While public interest in Maya archaeology never seems to grow old, the irony is that books on the topic do. Technological advances in archaeology – not least the use of satellite technology – have propelled archaeological research forward at an astonishing rate globally, rewriting much of our established knowledge about the ancient world.
It can be a challenge, therefore, for publishers to keep up. Archaeologists have enough to do slogging through jungles and analyzing vast bodies of artifacts; it’s hard enough for them to keep up with academic journal publishing, let alone broadly accessible texts encapsulating the state of a field in flux.
Thankfully, many of them put in the effort. The Unearthing the Past series recently announced by Princeton University Press portends some exciting work, including a new, up-to-date history of the Maya from renowned archaeologist and epigrapher David Stuart.
An interesting contribution to the field, published originally in Slovenian, emerged in English translation last year during the pandemic’s height, slipping under the radar as a result. Ivan Sprajc‘s Lost Maya Cities, translated by Petra Zaranšek and Dean Joseph DeVos, is a working memoir, a field diary drawn from Sprajc’s 25-year career. Each chapter chronicles different incidents – some interrelated – during Sprajc’s expeditions into the Mexican jungles. Here, the quotidian takes centre stage, and makes for reading that is surprisingly engaging.
The daily struggle to find water for a campsite, or efforts to survey a large chunk of a jungle and align it with an ancient map, constitute tension in the narrative. Several chapters address efforts to find specific sites lost for decades, and it’s always a toss-up as to whether they’ll be found by the end of the chapter.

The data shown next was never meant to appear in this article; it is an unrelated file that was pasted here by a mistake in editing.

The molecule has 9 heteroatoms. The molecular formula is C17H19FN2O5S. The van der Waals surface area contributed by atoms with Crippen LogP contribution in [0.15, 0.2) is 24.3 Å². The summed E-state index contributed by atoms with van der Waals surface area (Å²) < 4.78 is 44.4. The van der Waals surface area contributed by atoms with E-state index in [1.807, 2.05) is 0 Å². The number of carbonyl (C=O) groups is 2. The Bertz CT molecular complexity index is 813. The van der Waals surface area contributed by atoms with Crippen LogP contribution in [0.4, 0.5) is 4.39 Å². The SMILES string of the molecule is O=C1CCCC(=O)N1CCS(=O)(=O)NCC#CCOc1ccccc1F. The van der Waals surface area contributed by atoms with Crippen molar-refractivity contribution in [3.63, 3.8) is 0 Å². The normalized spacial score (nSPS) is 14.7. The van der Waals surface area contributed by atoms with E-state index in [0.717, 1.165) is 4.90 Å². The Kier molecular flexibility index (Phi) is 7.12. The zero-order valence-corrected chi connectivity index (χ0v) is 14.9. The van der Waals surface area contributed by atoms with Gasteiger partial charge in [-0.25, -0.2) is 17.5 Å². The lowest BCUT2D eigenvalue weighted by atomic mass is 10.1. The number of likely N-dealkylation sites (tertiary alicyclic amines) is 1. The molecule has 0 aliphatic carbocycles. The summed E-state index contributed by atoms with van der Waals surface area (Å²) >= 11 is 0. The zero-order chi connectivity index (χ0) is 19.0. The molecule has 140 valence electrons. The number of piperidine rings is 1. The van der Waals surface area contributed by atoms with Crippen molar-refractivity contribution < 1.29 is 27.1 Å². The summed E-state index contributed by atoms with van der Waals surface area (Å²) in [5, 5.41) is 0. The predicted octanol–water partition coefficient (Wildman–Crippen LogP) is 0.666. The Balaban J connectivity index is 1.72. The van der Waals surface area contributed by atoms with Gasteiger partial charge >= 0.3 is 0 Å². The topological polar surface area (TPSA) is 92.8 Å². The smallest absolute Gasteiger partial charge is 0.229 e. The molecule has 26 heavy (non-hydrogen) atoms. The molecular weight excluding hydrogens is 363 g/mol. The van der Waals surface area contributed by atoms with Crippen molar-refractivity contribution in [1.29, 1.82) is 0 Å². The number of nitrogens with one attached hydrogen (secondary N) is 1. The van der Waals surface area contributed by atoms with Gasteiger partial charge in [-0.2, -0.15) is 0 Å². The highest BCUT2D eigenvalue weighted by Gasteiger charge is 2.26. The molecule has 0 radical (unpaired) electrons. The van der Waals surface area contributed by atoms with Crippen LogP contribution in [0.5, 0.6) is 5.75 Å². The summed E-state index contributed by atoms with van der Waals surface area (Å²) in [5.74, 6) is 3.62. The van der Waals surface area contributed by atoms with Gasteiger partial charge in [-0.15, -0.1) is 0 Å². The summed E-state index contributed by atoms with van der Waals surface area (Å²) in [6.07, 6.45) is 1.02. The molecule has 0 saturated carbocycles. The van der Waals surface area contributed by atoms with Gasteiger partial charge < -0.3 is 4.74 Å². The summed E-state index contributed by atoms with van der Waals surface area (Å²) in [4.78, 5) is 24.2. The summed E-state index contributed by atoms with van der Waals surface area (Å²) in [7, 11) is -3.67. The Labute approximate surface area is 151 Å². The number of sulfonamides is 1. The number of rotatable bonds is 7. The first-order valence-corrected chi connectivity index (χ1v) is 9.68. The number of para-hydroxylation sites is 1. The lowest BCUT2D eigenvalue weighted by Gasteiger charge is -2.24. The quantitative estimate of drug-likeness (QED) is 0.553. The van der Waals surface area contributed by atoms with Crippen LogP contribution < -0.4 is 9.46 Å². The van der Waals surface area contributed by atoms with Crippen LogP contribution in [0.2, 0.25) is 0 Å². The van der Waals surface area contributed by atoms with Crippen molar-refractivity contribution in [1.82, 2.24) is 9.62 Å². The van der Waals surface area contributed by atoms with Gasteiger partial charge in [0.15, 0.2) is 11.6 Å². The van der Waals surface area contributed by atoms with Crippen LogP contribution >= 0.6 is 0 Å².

The book neatly underscores how contemporary archaeology relies on techniques both ancient and modern. Sprajc and others rely on satellite communications when they’re deep in the jungle; scans conducted from orbit help them locate ancient ruins. At the same time, they rely on ancient technologies: maps drafted by previous explorers a hundred years earlier, chronicles of sites discovered and subsequently lost in interim decades, oral traditions from local villagers, and aging chicleros (rubber tappers). A large portion of Lost Maya Cities documents Sprajc’s efforts to relocate these ‘lost’ cities and align old maps which may or may not have been accurately produced in the first place, aided by modern technological tools and gruelling on-the-ground treks.
Exciting though the archaeology is, an archaeologist must still eat while in the field; make camp, find water, avoid poisonous snakes and other predators, and deal with injuries. Sprajc recounts all these experiences with as much enthusiasm and detail as he does the Maya sites which his team encounters. Sprajc mostly manages to avoid dipping into the sensational, though one can tell he is tempted; told around a campfire, his tales probably acquire a bit more artistic license. But the book offers probably the truest account produced in recent years of what daily life in the field is like for a modern archaeologist.
This is the gritty nuts and bolts of archaeology. There’s an entire chapter on efforts to drive through flooded roads and extricate a vehicle from the mud (he calls in the Mexican army to help, but they get stuck too, and he winds up rescuing them in turn). We see first-hand the challenge of funding archaeological work: chatting up rich private donors, getting sites recognized with World Heritage designation, making difficult choices about which sites might produce enticing new finds that’ll satisfy university funding agencies, and therefore get priority in seasonal expeditions.